Josh, seated in the front of the JSL II with the pilot, was in the middle of "Lionfish: The Sequel."

Our hopes were high that we would have another opportunity to capture a live specimen. We didn't have to wait long. Only thirty minutes into the dive, we sighted another lionfish. We had plenty of battery power this time, so the lionfish was as good as ours. Or was it? The area in which we encountered the lionfish was extremely rocky, and provided a large number of hiding places for our quarry. Nevertheless, the chase was on. At times, it appeared as though the lionfish was toying with us. It would allow the suction nozzle to come within inches of its body, so close that we could see its fins ripple in the current created by the suction pump, but would dart away at the last moment and find cover. We would then relocate the lionfish, flush it from its hiding place, and try to capture it again. After a 30-minute chase with multiple capture attempts, the lionfish finally found a large rock overhang about 4 feet deep. It darted inside this well protected area, putting itself well out of reach of the submersible. Lionfish: 2, scientists: 0.

With our quarry out of reach, we reluctantly moved on and continued our scheduled dive activities. By the end of the dive we had spotted two more lionfish, which we did not have time to pursue. This brought the lionfish total to five sightings. Though it was exciting to see this many lionfish in a short amount of time, these sightings suggest that the lionfish has established a foothold in this non-native environment, and may be actively reproducing in the waters off South Carolina.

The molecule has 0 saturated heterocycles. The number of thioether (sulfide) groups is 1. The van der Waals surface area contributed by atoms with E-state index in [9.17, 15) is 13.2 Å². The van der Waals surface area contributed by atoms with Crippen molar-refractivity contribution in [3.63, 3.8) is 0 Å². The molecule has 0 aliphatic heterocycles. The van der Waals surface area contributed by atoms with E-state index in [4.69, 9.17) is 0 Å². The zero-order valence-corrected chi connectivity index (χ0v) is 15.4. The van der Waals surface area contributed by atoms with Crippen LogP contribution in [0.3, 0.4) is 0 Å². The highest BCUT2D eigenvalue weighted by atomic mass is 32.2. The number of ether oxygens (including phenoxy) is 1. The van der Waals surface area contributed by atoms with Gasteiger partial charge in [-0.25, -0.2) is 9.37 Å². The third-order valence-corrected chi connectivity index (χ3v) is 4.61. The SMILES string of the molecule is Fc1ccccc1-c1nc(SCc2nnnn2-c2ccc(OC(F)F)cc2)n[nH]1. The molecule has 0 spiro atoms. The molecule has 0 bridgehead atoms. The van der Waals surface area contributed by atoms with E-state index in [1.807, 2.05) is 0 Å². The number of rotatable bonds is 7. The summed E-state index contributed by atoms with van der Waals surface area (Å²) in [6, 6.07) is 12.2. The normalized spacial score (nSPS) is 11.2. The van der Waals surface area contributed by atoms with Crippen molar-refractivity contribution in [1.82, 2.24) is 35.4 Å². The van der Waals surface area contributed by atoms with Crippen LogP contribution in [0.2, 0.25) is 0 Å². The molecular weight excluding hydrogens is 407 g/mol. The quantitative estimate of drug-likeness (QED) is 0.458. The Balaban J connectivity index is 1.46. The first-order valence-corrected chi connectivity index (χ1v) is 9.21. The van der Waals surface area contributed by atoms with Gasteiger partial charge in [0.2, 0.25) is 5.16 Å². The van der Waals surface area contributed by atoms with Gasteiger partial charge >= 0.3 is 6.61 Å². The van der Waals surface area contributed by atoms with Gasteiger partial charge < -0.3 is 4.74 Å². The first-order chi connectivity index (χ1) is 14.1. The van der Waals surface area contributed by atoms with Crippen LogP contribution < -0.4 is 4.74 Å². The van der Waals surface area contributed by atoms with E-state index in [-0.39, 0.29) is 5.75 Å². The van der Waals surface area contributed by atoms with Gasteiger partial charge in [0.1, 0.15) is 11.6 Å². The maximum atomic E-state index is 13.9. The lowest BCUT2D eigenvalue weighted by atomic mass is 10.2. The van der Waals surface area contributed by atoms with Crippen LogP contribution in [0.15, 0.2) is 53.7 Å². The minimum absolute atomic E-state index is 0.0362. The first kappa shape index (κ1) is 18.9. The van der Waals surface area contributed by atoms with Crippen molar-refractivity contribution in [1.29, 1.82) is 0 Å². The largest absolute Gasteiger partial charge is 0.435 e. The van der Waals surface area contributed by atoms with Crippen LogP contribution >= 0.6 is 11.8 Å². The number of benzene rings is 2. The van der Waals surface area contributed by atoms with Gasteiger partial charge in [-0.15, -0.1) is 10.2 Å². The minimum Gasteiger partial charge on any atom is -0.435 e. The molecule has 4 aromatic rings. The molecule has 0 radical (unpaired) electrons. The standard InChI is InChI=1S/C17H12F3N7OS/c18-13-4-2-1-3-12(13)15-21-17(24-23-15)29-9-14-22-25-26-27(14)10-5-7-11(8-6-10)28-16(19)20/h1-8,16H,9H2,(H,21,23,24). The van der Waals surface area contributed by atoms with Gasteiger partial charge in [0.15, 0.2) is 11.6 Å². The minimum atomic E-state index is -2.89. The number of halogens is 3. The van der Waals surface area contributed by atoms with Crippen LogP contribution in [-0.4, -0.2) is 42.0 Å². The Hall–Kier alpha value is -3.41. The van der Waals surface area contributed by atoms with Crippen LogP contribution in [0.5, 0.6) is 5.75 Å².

What to do?

Whatever the source of invasive species—ballast water, release from aquaria, or planned introductions by managers gone awry—non-native organisms are of great concern to biologists because of the alarming effects they can have on the ecology of terrestrial, aquatic, and marine environments. Many of these species have no natural predators in the invaded habitat, and are thus able to proliferate unchecked. In the process, they take over habitat and consume food sources previously used by native species. The end result can be the loss of native species, decreased ecological complexity, and dominance by the invaders.

Release from personal aquaria continues to be one of the leading causes of the introduction of marine invasive species. Sometimes aquarium owners get tired of caring for their exotic pets, either because the novelty has worn off or because the fish has outgrown its aquarium. Eventually, owners release their former pets into the ocean to swim free. Unfortunately, these well-intentioned releases often have severe and lasting consequences.